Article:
With everyone being stuck inside these days, Netflix’s newest documentary series hit, “Tiger King: Murder, Mayhem and Madness” has been receiving a lot of attention online. The show has everything that anyone could ask for to be entertained by: murder, mystery, chaos and endless feuds.

There are a lot of different storylines explored in the limited series, but the main focus is on the self-proclaimed ‘Tiger King’ Joe Exotic. Exotic runs an animal park on his property with big cats and other animals such as camels and chimpanzees. 

While the story starts here, it quickly takes a turn and brings to light legal issues, feuds, and scandal among the different park owners and Exotic himself, largely focusing on the eccentric zookeeper’s arrest for murder-for-hire. 

I know; it sounds crazy. There are far more twists and turns in this series than I could even attempt to recap. I’ll just cover the basics here.

The other showcased big cat owners are Jeff Lowe, Doc Antle and Carole Baskin. All of whom have different agendas than the others when it comes to their parks. I liked that the series showcased all different sides of this lifestyle. 

Lowe’s side of it is having the most power in the game, Antle’s is putting on a show to make money and Baskin’s is being an active role in stopping the breeding of tigers in captivity. 

All of these people and their interviews were juxtaposed in just the right way to make sure the audience never forgets about any of the players.

I also liked that it seemed to dedicate every episode to a different theme so as not to confuse the audience with too much happening in one episode. 

The camerawork is something else to admire in “Tiger King.” There are some really well-placed shots that match up with the dialogue in ironic ways. One example of this comes later in the series.

After Exotic’s arrest, there is a recording of a telephone call that he makes from prison complaining about being in a cage played over a tiger at his own zoo pacing in his cage. The irony is impossible to miss, and shots like this recur throughout the series.

The limited series is an interesting one for sure. I for one wasn’t even aware that there was this community of people who ran parks full of exotic animals right on their own property. Exotic alone at one point owned around 700 tigers. Just trying to imagine that in my community is insane to me.

One aspect that I found the most upsetting was the turn from seeing Exotic care for these animals to merely viewing them as a way for him to make some quick cash. The editing done on the show does a great job of ensuring that the audience sees the shift in the environment at the zoo from stability and love to chaos and hunger for money.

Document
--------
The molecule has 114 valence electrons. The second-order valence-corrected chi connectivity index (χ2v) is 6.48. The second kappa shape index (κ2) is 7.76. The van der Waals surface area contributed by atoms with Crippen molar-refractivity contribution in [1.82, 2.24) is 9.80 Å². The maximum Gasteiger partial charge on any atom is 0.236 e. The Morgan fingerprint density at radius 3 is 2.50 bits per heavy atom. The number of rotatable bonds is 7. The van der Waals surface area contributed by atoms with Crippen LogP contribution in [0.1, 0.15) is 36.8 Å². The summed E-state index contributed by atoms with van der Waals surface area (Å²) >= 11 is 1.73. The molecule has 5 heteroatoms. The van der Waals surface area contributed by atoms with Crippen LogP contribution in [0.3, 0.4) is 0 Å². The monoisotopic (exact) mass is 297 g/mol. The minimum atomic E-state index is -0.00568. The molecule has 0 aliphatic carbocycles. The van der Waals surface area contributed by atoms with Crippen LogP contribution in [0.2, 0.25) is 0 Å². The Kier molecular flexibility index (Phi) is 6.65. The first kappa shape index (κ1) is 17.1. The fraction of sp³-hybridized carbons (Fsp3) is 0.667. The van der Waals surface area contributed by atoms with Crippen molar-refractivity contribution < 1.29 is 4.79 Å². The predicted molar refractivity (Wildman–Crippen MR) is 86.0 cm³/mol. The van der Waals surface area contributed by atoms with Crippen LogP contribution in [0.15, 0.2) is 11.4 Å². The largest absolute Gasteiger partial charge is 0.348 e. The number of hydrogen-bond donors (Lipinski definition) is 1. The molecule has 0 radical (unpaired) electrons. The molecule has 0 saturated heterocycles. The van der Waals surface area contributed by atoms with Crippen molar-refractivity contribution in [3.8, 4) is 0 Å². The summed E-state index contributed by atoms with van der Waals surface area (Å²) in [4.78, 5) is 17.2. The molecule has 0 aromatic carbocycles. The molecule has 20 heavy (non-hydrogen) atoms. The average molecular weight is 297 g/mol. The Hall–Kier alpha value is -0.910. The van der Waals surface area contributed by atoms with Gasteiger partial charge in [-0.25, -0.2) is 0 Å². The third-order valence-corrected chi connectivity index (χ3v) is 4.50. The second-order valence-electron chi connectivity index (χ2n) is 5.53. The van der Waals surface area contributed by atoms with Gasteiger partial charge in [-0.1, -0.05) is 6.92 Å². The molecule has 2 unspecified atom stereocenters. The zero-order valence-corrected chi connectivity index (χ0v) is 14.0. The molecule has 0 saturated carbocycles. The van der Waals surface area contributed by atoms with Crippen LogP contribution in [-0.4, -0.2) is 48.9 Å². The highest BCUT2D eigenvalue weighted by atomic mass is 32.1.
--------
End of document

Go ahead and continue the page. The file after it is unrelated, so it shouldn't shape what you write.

He went from lines in the first episode such as, “There is a very emotional connection between me and these cats. Extreme,” to saying, “This is five-thousand dollars right here,” when holding a newly born tiger cub in a later episode. 

If the series achieves nothing else, maybe it will shed some light on the problem that people have with greed and just how far they can get lost in their search for money.

While the series is addicting, it may also be a sensitive subject for some. There is talk and show of mistreatment of these animals, and the fact that they are confined to these small areas is enough to show that they should not be confined to these conditions.

These are wild, beautiful animals and, as one of the episodes states, there are far fewer of them left in the wild than there are in captivity today. If you are in any way an animal rights activist and/or are on a vegan diet due to your belief in the fair treatment of animals, this limited series may not be for you.

I would recommend “Tiger King” to anyone looking for a source of entertainment while stuck at home. The people that are interviewed are so wild-mannered and interesting that it is sometimes hard to believe they are actual people with these types of personalities. 

The lives that these people lead are far more attention-keeping than anything else you’ll be doing during this period of quarantine. Give it a watch if you haven’t already.

The views expressed are those of the writer and do not necessarily reflect those of The Torch.

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